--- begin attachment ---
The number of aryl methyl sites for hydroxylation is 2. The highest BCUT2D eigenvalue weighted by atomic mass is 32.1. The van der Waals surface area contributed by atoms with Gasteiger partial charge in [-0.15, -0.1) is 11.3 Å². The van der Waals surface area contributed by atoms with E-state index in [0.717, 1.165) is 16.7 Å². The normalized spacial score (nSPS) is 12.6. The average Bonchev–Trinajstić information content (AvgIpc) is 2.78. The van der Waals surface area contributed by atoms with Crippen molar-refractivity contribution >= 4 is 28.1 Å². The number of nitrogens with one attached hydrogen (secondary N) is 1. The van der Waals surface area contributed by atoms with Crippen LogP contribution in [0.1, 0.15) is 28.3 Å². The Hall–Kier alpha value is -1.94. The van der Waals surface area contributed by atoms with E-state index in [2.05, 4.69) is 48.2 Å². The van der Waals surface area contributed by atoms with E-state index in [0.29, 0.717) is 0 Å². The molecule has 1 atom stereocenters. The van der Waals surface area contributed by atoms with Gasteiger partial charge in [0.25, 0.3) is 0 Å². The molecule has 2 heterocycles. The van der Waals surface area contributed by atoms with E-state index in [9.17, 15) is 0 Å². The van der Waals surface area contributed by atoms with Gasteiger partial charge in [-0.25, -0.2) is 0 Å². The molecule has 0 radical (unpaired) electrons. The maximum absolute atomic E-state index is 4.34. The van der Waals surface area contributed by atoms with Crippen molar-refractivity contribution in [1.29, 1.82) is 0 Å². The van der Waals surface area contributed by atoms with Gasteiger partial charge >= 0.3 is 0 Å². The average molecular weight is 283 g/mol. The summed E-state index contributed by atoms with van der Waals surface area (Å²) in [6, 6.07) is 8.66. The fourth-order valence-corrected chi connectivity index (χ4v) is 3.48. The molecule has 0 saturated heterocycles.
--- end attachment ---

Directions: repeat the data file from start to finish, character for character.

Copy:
The number of aryl methyl sites for hydroxylation is 2. The highest BCUT2D eigenvalue weighted by atomic mass is 32.1. The van der Waals surface area contributed by atoms with Gasteiger partial charge in [-0.15, -0.1) is 11.3 Å². The van der Waals surface area contributed by atoms with E-state index in [0.717, 1.165) is 16.7 Å². The normalized spacial score (nSPS) is 12.6. The average Bonchev–Trinajstić information content (AvgIpc) is 2.78. The van der Waals surface area contributed by atoms with Crippen molar-refractivity contribution >= 4 is 28.1 Å². The number of nitrogens with one attached hydrogen (secondary N) is 1. The van der Waals surface area contributed by atoms with Crippen LogP contribution in [0.1, 0.15) is 28.3 Å². The Hall–Kier alpha value is -1.94. The van der Waals surface area contributed by atoms with E-state index in [2.05, 4.69) is 48.2 Å². The van der Waals surface area contributed by atoms with E-state index in [0.29, 0.717) is 0 Å². The molecule has 1 atom stereocenters. The van der Waals surface area contributed by atoms with Gasteiger partial charge in [0.25, 0.3) is 0 Å². The molecule has 2 heterocycles. The van der Waals surface area contributed by atoms with E-state index in [9.17, 15) is 0 Å². The van der Waals surface area contributed by atoms with Gasteiger partial charge in [-0.25, -0.2) is 0 Å². The molecule has 0 radical (unpaired) electrons. The maximum absolute atomic E-state index is 4.34. The van der Waals surface area contributed by atoms with Crippen molar-refractivity contribution in [1.29, 1.82) is 0 Å². The van der Waals surface area contributed by atoms with Gasteiger partial charge >= 0.3 is 0 Å². The average molecular weight is 283 g/mol. The summed E-state index contributed by atoms with van der Waals surface area (Å²) in [6, 6.07) is 8.66. The fourth-order valence-corrected chi connectivity index (χ4v) is 3.48. The molecule has 0 saturated heterocycles.